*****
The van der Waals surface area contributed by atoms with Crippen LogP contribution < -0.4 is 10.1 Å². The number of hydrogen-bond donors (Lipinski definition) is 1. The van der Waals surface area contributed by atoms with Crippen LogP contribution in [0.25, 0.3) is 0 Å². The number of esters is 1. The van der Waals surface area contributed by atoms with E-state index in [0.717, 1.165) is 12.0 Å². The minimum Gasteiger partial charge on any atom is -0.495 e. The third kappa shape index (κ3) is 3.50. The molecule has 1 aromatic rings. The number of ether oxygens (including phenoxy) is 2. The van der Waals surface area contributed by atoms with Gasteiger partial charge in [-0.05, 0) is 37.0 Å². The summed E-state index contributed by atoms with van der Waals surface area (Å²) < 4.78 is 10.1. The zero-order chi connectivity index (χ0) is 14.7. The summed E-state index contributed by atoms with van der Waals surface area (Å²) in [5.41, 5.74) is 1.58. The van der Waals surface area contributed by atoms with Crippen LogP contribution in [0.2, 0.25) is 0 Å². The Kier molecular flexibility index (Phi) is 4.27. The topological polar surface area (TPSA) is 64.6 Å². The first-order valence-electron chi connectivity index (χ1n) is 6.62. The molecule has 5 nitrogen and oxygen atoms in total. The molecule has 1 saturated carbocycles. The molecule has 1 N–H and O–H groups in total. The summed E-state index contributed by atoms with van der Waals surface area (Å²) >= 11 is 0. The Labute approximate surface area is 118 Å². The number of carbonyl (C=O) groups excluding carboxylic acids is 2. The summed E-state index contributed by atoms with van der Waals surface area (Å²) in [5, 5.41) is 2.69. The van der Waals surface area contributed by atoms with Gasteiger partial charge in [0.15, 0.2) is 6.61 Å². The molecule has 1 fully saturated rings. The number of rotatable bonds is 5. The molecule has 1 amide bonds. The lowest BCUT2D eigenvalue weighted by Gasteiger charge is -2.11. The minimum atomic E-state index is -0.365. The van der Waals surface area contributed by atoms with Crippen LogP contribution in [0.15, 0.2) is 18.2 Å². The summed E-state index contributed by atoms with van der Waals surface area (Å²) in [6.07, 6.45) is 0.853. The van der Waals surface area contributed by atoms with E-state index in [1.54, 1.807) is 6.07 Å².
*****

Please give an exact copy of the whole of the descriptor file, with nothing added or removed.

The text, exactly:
The van der Waals surface area contributed by atoms with Crippen LogP contribution < -0.4 is 10.1 Å². The number of hydrogen-bond donors (Lipinski definition) is 1. The van der Waals surface area contributed by atoms with Crippen LogP contribution in [0.25, 0.3) is 0 Å². The number of esters is 1. The van der Waals surface area contributed by atoms with E-state index in [0.717, 1.165) is 12.0 Å². The minimum Gasteiger partial charge on any atom is -0.495 e. The third kappa shape index (κ3) is 3.50. The molecule has 1 aromatic rings. The number of ether oxygens (including phenoxy) is 2. The van der Waals surface area contributed by atoms with Gasteiger partial charge in [-0.05, 0) is 37.0 Å². The summed E-state index contributed by atoms with van der Waals surface area (Å²) < 4.78 is 10.1. The zero-order chi connectivity index (χ0) is 14.7. The summed E-state index contributed by atoms with van der Waals surface area (Å²) in [5.41, 5.74) is 1.58. The van der Waals surface area contributed by atoms with Crippen LogP contribution in [0.2, 0.25) is 0 Å². The Kier molecular flexibility index (Phi) is 4.27. The topological polar surface area (TPSA) is 64.6 Å². The first-order valence-electron chi connectivity index (χ1n) is 6.62. The molecule has 5 nitrogen and oxygen atoms in total. The molecule has 1 saturated carbocycles. The molecule has 1 N–H and O–H groups in total. The summed E-state index contributed by atoms with van der Waals surface area (Å²) >= 11 is 0. The Labute approximate surface area is 118 Å². The number of carbonyl (C=O) groups excluding carboxylic acids is 2. The summed E-state index contributed by atoms with van der Waals surface area (Å²) in [5, 5.41) is 2.69. The van der Waals surface area contributed by atoms with Gasteiger partial charge in [0.15, 0.2) is 6.61 Å². The molecule has 1 fully saturated rings. The number of rotatable bonds is 5. The molecule has 1 amide bonds. The lowest BCUT2D eigenvalue weighted by Gasteiger charge is -2.11. The minimum atomic E-state index is -0.365. The van der Waals surface area contributed by atoms with Crippen LogP contribution in [0.15, 0.2) is 18.2 Å². The summed E-state index contributed by atoms with van der Waals surface area (Å²) in [6.07, 6.45) is 0.853. The van der Waals surface area contributed by atoms with E-state index in [1.54, 1.807) is 6.07 Å².